As part of an ongoing series of augmented reality (AR) interventions using the newly released AR app MCA AR, the Sunday Telegraph on March 26 (the Sunday before the Museum reopened) features a virtual tour and interactive 3D model.
The newspaper is no longer on the shelves, but you can experience the AR content on your screen, using the image below.
Simply download the Museum of Contemporary Art’s augmented reality app MCA AR from iTunes App Store or Google’s Play store (formally the Android Marketplace). Or just search for MCA AR in your app store. The app runs on smart phones or tablets, but looks best on a tablet.
Install and load the app. Once it’s loaded, hold the camera window over either the picture of the MCA in the “break out box” or the whole picture of Elizabeth Ann Macgregor and you’ll get a narrated virtual tour of the new wing, or see a 3D model of the MCA building that you can look at from all angles.
As I mentioned above, this is just one of a number of AR initiatives. The two most interesting of which are;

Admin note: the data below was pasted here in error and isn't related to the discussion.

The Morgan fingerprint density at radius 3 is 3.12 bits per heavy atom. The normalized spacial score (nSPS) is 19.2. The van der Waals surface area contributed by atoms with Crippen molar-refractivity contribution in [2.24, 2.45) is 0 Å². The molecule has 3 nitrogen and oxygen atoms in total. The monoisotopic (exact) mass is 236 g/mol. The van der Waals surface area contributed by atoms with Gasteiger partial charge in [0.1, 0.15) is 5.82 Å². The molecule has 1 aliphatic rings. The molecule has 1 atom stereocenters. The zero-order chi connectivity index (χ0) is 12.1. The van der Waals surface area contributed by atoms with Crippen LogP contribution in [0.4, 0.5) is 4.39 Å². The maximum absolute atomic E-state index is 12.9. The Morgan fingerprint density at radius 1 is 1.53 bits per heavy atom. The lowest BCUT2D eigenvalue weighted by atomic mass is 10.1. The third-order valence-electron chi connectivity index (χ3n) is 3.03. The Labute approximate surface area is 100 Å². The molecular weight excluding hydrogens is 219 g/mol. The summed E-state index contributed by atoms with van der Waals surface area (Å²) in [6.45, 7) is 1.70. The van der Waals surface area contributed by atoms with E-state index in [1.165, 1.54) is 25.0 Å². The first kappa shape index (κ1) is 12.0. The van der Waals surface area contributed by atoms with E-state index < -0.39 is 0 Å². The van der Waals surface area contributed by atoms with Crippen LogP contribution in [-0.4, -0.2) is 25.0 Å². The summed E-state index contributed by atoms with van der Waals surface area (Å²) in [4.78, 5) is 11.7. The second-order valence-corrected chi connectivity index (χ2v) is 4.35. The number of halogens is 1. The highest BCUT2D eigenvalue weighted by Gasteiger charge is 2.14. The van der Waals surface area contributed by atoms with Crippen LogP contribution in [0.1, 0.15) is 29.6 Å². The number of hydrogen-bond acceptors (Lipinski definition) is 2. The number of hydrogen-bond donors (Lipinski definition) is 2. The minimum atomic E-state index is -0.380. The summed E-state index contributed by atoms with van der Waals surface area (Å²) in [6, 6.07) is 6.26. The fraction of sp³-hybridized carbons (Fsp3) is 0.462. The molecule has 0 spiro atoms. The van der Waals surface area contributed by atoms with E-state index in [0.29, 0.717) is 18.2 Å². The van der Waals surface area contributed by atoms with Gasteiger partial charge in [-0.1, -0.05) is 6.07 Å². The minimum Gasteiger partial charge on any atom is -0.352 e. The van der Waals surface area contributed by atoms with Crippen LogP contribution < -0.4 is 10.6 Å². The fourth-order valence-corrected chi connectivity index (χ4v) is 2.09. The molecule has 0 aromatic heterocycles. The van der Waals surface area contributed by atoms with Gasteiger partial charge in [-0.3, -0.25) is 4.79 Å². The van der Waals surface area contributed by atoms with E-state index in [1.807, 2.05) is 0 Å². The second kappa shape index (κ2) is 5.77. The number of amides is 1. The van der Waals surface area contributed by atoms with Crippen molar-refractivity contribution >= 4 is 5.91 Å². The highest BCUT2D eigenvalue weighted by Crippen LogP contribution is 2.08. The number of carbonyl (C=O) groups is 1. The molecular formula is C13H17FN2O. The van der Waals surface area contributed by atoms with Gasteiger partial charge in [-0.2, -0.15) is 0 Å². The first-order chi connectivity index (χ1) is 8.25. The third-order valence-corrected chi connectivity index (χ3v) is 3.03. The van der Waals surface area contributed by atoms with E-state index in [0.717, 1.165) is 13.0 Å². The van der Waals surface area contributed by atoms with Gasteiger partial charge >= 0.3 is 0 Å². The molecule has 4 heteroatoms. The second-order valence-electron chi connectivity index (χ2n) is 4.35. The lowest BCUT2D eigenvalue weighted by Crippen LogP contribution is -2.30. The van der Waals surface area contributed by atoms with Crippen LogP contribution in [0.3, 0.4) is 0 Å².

We’ve embedded AR content within the MCA publication Site which reflects upon the archeological remains beneath the new MCA. Site investigates the history of the site – from a first Australian/pre-European perspective, to European arrival and the impact of colonial settlement, up to Sam Marshall’s design for the new MCA. We have added AR models, videos and audio to help tell these stories. You can buy the book online or at the MCA Store.
Working with the team from Architect Marshall, led by Sam Marshall who designed the new wing of the MCA, we’ve been able to create a flythough of the MCA that is triggered by an image on a bus shelter. The image is of Stephen Birch’s Untitled. A work that appears within the fly through. The bus shelter become a portal that transports you to the Museum and allows people to discover the work in situ.
Please note: I did not make this video.
Producer: Keir Winesmith
App development: Rob & Bruce Allen from Triggar
Content development: Keir Winesmith & Dylan Mighell from Museum of Contemporary Art
Architectural Render: Andrew Donaldson & Sam Marshall from Architect Marshall